I worked all day on my Doily Woman. Removing the red squares from one part of the old quilt and replacing them on the background behind my Doily Woman.
I think the red outline makes her seem like she’s more integrated in the background, more a part of it. As if she’s emerging out of it instead of just sewn on top of it. I hadn’t expected that, but the idea of emerging suits her.
I also looked up the meaning of the name Zelda, which is what I’m going to call her, or I should say, who she is. I did begin to create her on the day Zelda died. And I think, in her posture, Doily Woman has the kind of strength, independence, and determination that our sheep Zelda embodied.
As usual, when looking online, I found different interpretations of the meaning of the name. But in the Online Etymology Dictionary, I found that Zelda is short for Griselda which in German means “gray battle-maid”.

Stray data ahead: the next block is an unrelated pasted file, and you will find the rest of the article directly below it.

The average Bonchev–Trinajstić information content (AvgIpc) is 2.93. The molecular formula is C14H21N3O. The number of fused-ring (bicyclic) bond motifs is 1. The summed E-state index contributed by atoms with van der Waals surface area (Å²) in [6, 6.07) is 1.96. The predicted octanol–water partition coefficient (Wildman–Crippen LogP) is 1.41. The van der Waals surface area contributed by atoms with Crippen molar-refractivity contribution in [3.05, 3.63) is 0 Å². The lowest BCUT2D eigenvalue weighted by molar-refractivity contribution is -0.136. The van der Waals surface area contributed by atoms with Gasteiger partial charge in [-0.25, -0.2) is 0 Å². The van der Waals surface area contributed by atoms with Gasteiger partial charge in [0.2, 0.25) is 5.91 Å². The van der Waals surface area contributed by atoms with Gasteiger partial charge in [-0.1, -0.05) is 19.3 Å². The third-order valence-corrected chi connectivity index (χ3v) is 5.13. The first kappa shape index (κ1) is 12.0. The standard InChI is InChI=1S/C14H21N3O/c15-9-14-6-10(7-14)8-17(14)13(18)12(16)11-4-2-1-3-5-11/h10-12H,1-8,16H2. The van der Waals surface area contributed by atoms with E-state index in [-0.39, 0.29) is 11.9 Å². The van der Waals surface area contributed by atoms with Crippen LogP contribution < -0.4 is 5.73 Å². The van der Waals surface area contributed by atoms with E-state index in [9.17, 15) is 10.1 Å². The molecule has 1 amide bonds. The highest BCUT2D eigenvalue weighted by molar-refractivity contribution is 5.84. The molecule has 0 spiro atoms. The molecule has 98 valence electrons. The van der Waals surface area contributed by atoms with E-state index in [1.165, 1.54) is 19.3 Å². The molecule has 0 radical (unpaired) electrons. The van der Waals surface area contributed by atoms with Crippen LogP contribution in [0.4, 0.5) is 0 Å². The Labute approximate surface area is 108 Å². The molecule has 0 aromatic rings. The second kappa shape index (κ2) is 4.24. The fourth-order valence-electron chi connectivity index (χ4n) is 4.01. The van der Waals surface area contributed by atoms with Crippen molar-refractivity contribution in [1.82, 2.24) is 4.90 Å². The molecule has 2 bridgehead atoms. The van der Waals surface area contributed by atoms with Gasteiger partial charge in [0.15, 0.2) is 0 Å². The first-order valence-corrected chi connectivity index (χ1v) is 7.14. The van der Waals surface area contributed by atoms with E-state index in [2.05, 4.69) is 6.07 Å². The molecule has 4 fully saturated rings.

Wikipedia suggests that “the name originated from Old English “gris hild”, meaning “dark battle”…. *grīsaz, meaning both “grey” and “fearsome, terrible”, and *haliþaz, meaning “warrior, hero”, or alternately *hildiz, meaning “battle” “
Zelda is a warrior.
I was stunned at the meaning of the name Zelda and at that moment my Doily Woman became even more of who she is. I feel like gray, battle, maid is an almost perfect physical description of her.
I researched some more and found that “Gray Battle Maiden” is an Anime character whose name is Zelda.
So I texted the artist, Blue, from Bishop Maginn School whose paintings Jon and I helped sell this past summer to ask if she was familiar with the character. I haven’t heard back from her yet, but I know she’d be the person to ask about this contemporary Zelda.
I can see now that Zelda is coming to life and I seem to have less to do with it than she does.